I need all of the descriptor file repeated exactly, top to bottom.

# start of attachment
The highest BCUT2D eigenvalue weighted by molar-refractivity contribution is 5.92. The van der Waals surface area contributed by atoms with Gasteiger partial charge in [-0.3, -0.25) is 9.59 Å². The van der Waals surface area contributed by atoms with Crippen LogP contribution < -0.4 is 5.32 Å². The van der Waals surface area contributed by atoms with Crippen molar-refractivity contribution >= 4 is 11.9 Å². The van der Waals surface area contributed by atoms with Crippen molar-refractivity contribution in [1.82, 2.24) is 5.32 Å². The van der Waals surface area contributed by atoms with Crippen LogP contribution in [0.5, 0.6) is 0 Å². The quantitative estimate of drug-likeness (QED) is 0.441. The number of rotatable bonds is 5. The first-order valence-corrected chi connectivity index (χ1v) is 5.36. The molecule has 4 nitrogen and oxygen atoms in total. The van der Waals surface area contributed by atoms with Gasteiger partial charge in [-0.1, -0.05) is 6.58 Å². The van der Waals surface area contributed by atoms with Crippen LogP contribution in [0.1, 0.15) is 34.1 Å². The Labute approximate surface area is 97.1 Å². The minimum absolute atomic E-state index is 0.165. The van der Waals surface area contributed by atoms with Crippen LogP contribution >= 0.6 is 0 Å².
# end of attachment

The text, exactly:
The highest BCUT2D eigenvalue weighted by molar-refractivity contribution is 5.92. The van der Waals surface area contributed by atoms with Gasteiger partial charge in [-0.3, -0.25) is 9.59 Å². The van der Waals surface area contributed by atoms with Crippen LogP contribution < -0.4 is 5.32 Å². The van der Waals surface area contributed by atoms with Crippen molar-refractivity contribution >= 4 is 11.9 Å². The van der Waals surface area contributed by atoms with Crippen molar-refractivity contribution in [1.82, 2.24) is 5.32 Å². The van der Waals surface area contributed by atoms with Crippen LogP contribution in [0.5, 0.6) is 0 Å². The quantitative estimate of drug-likeness (QED) is 0.441. The number of rotatable bonds is 5. The first-order valence-corrected chi connectivity index (χ1v) is 5.36. The molecule has 4 nitrogen and oxygen atoms in total. The van der Waals surface area contributed by atoms with Gasteiger partial charge in [-0.1, -0.05) is 6.58 Å². The van der Waals surface area contributed by atoms with Crippen LogP contribution in [0.1, 0.15) is 34.1 Å². The Labute approximate surface area is 97.1 Å². The minimum absolute atomic E-state index is 0.165. The van der Waals surface area contributed by atoms with Crippen LogP contribution >= 0.6 is 0 Å².